I hope you have enjoyed this section of my book, the content of which came from my personal experiences working towards finding new purpose in life through kindness. Om Shanti! Anita.
This post is for Debbie Roth’s #forgivingconnects and my #healingwordsmon and it’s about non-judgement. Today’s poem is an extract from Perfect Reflections (which will appear in my new book).
Show me Your light
In the evil deeds of men
For dost not evil
Merely cover the good in them?
Show me Your light
In hurtful, vengeful words
For dost not pain
Merely cover forgotten love?
Give me the strength, Lord,
To proclaim what is true:
That we are all
Perfect Reflections of You.
– taken from the poem Perfect Reflections by Anita Neilson.
I have to say right up that I have been very judgemental in life. This all began with a childhood habit which grew into an ugly spiritual boil before bursting a few years ago. Only then, could I see my behaviour for what it was – embedded in fear. Fear of difference. But ironically, now I realise that every person we come across is different, unique, and to surround myself in this bubble of fear was only hurting myself. And yet, I choose not to beat myself up over this. I forgive myself for my years of judging on appearances; of laughing at those less pretty or clever than I; of being a little too spoilt for my own good.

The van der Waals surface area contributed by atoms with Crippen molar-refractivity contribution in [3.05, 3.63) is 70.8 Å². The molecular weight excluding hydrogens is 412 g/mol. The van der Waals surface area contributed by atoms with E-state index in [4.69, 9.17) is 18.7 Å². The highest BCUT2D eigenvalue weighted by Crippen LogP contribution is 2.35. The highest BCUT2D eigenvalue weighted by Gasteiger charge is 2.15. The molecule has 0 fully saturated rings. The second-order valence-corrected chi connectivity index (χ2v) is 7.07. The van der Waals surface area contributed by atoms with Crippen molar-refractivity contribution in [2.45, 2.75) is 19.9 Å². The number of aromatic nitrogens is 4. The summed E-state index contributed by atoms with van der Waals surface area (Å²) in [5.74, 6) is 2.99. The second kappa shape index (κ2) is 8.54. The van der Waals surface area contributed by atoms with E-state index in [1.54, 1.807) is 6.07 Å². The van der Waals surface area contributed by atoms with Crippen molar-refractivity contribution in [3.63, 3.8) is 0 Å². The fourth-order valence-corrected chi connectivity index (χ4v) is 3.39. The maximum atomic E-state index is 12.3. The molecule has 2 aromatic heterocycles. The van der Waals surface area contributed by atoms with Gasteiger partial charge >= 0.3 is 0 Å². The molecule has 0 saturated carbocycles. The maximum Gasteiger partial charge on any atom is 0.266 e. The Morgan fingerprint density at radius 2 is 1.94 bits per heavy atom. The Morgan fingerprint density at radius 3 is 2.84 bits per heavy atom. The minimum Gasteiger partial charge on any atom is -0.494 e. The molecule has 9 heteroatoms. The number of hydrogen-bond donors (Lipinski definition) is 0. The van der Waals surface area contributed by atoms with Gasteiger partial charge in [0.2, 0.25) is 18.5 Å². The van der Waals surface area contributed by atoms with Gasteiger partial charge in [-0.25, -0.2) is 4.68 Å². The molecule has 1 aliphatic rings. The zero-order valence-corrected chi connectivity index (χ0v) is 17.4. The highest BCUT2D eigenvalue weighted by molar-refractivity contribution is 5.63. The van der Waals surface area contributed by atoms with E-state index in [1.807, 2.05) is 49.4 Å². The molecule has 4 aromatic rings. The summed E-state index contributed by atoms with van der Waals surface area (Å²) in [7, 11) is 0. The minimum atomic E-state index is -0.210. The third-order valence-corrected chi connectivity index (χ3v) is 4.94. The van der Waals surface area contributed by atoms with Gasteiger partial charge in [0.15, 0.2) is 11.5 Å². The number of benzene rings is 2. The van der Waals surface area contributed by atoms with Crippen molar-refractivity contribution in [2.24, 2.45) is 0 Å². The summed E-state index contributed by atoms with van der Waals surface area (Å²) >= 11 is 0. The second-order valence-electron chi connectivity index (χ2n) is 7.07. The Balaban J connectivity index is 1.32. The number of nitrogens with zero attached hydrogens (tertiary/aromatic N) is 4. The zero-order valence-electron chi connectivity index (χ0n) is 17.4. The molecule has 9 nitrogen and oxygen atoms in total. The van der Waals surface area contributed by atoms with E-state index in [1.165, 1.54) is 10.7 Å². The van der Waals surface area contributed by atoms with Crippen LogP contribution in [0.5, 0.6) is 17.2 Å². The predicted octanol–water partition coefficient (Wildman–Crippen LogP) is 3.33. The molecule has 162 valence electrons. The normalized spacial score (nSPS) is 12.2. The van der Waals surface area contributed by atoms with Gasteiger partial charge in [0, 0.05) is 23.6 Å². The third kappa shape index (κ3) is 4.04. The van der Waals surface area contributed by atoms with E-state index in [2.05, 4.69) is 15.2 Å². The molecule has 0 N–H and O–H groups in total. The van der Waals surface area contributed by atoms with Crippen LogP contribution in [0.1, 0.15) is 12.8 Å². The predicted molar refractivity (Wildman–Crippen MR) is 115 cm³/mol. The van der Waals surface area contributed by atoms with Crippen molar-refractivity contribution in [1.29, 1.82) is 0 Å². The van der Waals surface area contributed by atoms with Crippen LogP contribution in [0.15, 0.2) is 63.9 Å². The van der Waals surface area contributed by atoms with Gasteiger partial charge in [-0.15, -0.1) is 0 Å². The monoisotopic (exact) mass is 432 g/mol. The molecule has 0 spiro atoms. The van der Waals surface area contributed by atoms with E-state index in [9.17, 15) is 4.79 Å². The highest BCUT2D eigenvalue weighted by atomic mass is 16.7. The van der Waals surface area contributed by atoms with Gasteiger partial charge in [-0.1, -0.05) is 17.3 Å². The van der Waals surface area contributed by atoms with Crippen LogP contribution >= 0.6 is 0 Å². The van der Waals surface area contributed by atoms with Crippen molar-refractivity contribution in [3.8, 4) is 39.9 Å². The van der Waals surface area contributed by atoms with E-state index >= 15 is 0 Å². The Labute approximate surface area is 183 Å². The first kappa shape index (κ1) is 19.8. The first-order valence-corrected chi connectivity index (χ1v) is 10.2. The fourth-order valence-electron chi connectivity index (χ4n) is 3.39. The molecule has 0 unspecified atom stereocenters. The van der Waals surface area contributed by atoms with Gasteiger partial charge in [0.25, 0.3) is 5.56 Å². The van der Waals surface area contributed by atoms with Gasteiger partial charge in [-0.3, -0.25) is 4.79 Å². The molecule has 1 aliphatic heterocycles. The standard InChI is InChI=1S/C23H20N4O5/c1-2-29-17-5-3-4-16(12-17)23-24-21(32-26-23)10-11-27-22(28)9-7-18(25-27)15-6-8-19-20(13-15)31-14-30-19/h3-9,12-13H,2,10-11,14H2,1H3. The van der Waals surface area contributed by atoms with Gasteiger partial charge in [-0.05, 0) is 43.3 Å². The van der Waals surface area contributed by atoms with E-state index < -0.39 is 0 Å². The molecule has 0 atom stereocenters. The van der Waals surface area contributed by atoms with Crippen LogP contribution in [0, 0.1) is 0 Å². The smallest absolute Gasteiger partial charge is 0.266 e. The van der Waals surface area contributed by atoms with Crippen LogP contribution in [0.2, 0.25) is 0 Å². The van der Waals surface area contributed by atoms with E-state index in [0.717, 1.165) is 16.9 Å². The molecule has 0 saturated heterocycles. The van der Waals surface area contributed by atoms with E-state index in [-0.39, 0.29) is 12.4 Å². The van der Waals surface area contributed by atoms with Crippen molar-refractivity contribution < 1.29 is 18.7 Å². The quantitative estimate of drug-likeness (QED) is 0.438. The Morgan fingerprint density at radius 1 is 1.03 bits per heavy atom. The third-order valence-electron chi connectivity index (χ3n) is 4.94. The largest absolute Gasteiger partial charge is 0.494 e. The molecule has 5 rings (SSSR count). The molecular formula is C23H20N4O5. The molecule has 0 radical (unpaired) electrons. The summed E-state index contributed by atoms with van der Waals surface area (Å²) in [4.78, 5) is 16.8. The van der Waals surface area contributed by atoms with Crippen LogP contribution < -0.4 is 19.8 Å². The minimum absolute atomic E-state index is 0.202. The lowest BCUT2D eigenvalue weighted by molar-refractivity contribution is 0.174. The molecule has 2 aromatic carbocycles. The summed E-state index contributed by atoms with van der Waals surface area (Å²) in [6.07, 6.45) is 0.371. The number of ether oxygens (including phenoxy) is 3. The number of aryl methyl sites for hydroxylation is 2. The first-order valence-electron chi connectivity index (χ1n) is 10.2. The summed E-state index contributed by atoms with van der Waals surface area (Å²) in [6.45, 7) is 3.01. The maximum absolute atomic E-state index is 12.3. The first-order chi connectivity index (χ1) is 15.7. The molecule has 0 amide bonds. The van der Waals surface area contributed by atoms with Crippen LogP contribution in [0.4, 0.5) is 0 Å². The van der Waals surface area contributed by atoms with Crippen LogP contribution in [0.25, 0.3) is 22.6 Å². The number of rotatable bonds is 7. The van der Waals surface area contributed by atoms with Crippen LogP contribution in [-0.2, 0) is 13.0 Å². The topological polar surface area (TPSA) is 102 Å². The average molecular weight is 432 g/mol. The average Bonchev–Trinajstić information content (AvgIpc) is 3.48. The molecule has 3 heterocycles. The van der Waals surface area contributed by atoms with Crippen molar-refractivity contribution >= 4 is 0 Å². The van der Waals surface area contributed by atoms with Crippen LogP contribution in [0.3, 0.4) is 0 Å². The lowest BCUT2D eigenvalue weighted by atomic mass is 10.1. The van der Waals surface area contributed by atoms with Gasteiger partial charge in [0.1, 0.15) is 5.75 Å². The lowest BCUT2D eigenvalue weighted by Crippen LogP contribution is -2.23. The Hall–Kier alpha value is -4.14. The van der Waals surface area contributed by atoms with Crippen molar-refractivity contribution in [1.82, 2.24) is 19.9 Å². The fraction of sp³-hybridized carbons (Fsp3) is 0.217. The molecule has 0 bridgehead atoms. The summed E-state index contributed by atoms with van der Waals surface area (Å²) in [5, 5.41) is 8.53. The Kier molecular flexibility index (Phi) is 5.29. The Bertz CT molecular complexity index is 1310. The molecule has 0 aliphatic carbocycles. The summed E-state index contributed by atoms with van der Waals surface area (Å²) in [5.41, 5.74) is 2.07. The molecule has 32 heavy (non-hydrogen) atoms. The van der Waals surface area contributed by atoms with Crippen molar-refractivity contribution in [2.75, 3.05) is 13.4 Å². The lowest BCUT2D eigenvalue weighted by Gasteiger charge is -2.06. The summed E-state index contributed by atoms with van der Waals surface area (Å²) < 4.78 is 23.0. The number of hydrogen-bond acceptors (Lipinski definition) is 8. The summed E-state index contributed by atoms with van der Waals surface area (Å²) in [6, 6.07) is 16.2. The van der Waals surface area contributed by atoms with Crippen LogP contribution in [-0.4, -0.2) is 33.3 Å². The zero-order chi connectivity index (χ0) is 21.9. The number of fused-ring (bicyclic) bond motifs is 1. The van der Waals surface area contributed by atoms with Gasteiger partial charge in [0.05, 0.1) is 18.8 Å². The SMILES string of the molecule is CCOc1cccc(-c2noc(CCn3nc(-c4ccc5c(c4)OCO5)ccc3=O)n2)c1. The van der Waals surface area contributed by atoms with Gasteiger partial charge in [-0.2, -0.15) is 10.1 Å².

Now that’s not to say I don’t struggle with showing love to those who commit acts of evil in the misguided belief that it will bring them the happiness they seek. But they are on their own journey through many lifetimes, just as we are on ours. We’re all at different stages, and who am I to say that my way is the right way? I know that there will be others who compare themselves favourably with my ‘misguided’ standards. It’s such a tricky one this. Yes, show love and understanding to people who do bad things but also speak out if others are being harmed. I’d value your thoughts on this dilemma, because I do battle with this. Anita.